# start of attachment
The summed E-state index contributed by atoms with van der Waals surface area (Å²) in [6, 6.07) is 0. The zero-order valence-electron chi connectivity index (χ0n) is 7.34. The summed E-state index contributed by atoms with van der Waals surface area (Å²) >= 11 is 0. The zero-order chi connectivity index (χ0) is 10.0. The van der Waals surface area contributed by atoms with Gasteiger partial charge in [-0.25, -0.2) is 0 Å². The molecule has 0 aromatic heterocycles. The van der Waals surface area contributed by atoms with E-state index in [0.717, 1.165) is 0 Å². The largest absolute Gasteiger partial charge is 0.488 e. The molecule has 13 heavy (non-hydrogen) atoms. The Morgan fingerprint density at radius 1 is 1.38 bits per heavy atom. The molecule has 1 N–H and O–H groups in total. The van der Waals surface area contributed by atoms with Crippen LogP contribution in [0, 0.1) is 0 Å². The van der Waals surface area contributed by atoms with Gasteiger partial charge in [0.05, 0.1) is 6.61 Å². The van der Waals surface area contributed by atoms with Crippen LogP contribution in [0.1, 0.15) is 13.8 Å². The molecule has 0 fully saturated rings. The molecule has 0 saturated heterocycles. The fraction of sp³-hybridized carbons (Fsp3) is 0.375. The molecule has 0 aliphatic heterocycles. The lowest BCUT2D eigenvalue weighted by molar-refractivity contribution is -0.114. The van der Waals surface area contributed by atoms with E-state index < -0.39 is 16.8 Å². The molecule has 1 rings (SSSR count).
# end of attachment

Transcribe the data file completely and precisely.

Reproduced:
The summed E-state index contributed by atoms with van der Waals surface area (Å²) in [6, 6.07) is 0. The zero-order valence-electron chi connectivity index (χ0n) is 7.34. The summed E-state index contributed by atoms with van der Waals surface area (Å²) >= 11 is 0. The zero-order chi connectivity index (χ0) is 10.0. The van der Waals surface area contributed by atoms with Gasteiger partial charge in [-0.25, -0.2) is 0 Å². The molecule has 0 aromatic heterocycles. The van der Waals surface area contributed by atoms with E-state index in [0.717, 1.165) is 0 Å². The largest absolute Gasteiger partial charge is 0.488 e. The molecule has 13 heavy (non-hydrogen) atoms. The Morgan fingerprint density at radius 1 is 1.38 bits per heavy atom. The molecule has 1 N–H and O–H groups in total. The van der Waals surface area contributed by atoms with Crippen LogP contribution in [0, 0.1) is 0 Å². The van der Waals surface area contributed by atoms with Gasteiger partial charge in [0.05, 0.1) is 6.61 Å². The van der Waals surface area contributed by atoms with Crippen LogP contribution in [0.1, 0.15) is 13.8 Å². The molecule has 0 fully saturated rings. The molecule has 0 saturated heterocycles. The fraction of sp³-hybridized carbons (Fsp3) is 0.375. The molecule has 0 aliphatic heterocycles. The lowest BCUT2D eigenvalue weighted by molar-refractivity contribution is -0.114. The van der Waals surface area contributed by atoms with E-state index < -0.39 is 16.8 Å². The molecule has 1 rings (SSSR count).